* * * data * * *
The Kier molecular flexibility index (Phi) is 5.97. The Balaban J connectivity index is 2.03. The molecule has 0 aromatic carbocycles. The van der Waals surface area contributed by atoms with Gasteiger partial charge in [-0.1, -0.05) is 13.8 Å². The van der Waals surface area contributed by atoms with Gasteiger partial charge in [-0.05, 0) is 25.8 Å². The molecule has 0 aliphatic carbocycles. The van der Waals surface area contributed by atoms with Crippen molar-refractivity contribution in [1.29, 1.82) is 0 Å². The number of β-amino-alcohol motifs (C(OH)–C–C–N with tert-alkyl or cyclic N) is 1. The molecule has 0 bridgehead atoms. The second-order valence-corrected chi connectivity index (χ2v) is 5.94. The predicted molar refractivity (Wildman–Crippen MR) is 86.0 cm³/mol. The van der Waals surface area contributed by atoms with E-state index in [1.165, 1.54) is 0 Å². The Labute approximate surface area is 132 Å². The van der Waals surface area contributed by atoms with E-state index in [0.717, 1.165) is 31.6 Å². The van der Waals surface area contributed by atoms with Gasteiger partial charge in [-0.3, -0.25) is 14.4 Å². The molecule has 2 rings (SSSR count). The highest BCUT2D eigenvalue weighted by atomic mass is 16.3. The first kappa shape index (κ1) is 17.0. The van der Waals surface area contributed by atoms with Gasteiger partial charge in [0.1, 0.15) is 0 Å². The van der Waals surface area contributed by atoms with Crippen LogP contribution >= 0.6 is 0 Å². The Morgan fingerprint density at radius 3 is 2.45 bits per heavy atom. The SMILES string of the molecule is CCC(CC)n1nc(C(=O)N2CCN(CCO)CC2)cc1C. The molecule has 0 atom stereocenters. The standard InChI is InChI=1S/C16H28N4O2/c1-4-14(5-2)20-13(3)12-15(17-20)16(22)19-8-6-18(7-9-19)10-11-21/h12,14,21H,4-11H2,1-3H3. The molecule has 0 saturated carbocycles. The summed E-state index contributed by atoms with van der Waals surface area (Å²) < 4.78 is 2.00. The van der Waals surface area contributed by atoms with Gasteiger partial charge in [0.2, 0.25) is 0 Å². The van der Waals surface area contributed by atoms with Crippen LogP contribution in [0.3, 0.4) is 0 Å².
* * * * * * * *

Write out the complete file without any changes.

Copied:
The Kier molecular flexibility index (Phi) is 5.97. The Balaban J connectivity index is 2.03. The molecule has 0 aromatic carbocycles. The van der Waals surface area contributed by atoms with Gasteiger partial charge in [-0.1, -0.05) is 13.8 Å². The van der Waals surface area contributed by atoms with Gasteiger partial charge in [-0.05, 0) is 25.8 Å². The molecule has 0 aliphatic carbocycles. The van der Waals surface area contributed by atoms with Crippen molar-refractivity contribution in [1.29, 1.82) is 0 Å². The number of β-amino-alcohol motifs (C(OH)–C–C–N with tert-alkyl or cyclic N) is 1. The molecule has 0 bridgehead atoms. The second-order valence-corrected chi connectivity index (χ2v) is 5.94. The predicted molar refractivity (Wildman–Crippen MR) is 86.0 cm³/mol. The van der Waals surface area contributed by atoms with E-state index in [1.165, 1.54) is 0 Å². The Labute approximate surface area is 132 Å². The van der Waals surface area contributed by atoms with E-state index in [0.717, 1.165) is 31.6 Å². The van der Waals surface area contributed by atoms with Gasteiger partial charge in [-0.3, -0.25) is 14.4 Å². The molecule has 2 rings (SSSR count). The highest BCUT2D eigenvalue weighted by atomic mass is 16.3. The first kappa shape index (κ1) is 17.0. The van der Waals surface area contributed by atoms with Gasteiger partial charge in [0.1, 0.15) is 0 Å². The van der Waals surface area contributed by atoms with Crippen LogP contribution >= 0.6 is 0 Å². The Morgan fingerprint density at radius 3 is 2.45 bits per heavy atom. The SMILES string of the molecule is CCC(CC)n1nc(C(=O)N2CCN(CCO)CC2)cc1C. The molecule has 0 atom stereocenters. The standard InChI is InChI=1S/C16H28N4O2/c1-4-14(5-2)20-13(3)12-15(17-20)16(22)19-8-6-18(7-9-19)10-11-21/h12,14,21H,4-11H2,1-3H3. The molecule has 0 saturated carbocycles. The summed E-state index contributed by atoms with van der Waals surface area (Å²) < 4.78 is 2.00. The van der Waals surface area contributed by atoms with Gasteiger partial charge in [0.2, 0.25) is 0 Å². The van der Waals surface area contributed by atoms with Crippen LogP contribution in [0.3, 0.4) is 0 Å².